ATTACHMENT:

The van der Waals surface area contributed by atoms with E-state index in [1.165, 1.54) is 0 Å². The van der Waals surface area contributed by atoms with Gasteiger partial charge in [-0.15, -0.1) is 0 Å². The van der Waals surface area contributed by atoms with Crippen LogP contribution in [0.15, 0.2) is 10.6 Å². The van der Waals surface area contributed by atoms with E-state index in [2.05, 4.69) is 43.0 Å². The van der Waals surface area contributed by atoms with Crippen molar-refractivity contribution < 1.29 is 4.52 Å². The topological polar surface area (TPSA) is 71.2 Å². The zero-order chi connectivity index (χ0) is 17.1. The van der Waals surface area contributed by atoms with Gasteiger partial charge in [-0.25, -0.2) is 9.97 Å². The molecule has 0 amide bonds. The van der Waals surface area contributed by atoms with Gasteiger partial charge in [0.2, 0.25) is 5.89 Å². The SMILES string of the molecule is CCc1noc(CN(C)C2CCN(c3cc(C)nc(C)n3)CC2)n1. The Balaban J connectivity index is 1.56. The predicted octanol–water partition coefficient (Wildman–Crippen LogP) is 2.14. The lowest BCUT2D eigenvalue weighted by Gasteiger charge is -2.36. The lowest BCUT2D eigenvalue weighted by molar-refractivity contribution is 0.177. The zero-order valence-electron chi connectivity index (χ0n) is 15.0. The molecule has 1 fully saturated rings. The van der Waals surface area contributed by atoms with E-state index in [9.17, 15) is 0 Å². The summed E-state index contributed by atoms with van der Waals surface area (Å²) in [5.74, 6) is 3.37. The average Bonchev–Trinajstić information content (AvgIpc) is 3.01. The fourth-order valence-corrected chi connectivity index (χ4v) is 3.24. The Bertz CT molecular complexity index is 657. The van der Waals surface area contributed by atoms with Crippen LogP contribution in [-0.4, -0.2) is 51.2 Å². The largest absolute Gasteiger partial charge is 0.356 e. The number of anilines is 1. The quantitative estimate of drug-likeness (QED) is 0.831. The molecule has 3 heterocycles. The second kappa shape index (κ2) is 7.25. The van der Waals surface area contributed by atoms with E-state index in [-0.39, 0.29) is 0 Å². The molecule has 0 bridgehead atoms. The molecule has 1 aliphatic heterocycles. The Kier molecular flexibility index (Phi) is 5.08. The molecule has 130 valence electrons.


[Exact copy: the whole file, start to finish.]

The van der Waals surface area contributed by atoms with E-state index in [1.165, 1.54) is 0 Å². The van der Waals surface area contributed by atoms with Gasteiger partial charge in [-0.15, -0.1) is 0 Å². The van der Waals surface area contributed by atoms with Crippen LogP contribution in [0.15, 0.2) is 10.6 Å². The van der Waals surface area contributed by atoms with E-state index in [2.05, 4.69) is 43.0 Å². The van der Waals surface area contributed by atoms with Crippen molar-refractivity contribution < 1.29 is 4.52 Å². The topological polar surface area (TPSA) is 71.2 Å². The zero-order chi connectivity index (χ0) is 17.1. The van der Waals surface area contributed by atoms with Gasteiger partial charge in [-0.25, -0.2) is 9.97 Å². The molecule has 0 amide bonds. The van der Waals surface area contributed by atoms with Gasteiger partial charge in [0.2, 0.25) is 5.89 Å². The SMILES string of the molecule is CCc1noc(CN(C)C2CCN(c3cc(C)nc(C)n3)CC2)n1. The Balaban J connectivity index is 1.56. The predicted octanol–water partition coefficient (Wildman–Crippen LogP) is 2.14. The lowest BCUT2D eigenvalue weighted by Gasteiger charge is -2.36. The lowest BCUT2D eigenvalue weighted by molar-refractivity contribution is 0.177. The zero-order valence-electron chi connectivity index (χ0n) is 15.0. The molecule has 1 fully saturated rings. The van der Waals surface area contributed by atoms with E-state index in [9.17, 15) is 0 Å². The summed E-state index contributed by atoms with van der Waals surface area (Å²) in [5.74, 6) is 3.37. The average Bonchev–Trinajstić information content (AvgIpc) is 3.01. The fourth-order valence-corrected chi connectivity index (χ4v) is 3.24. The Bertz CT molecular complexity index is 657. The van der Waals surface area contributed by atoms with Crippen LogP contribution in [-0.4, -0.2) is 51.2 Å². The largest absolute Gasteiger partial charge is 0.356 e. The number of anilines is 1. The quantitative estimate of drug-likeness (QED) is 0.831. The molecule has 3 heterocycles. The second kappa shape index (κ2) is 7.25. The van der Waals surface area contributed by atoms with E-state index in [-0.39, 0.29) is 0 Å². The molecule has 0 bridgehead atoms. The molecule has 1 aliphatic heterocycles. The Kier molecular flexibility index (Phi) is 5.08. The molecule has 130 valence electrons.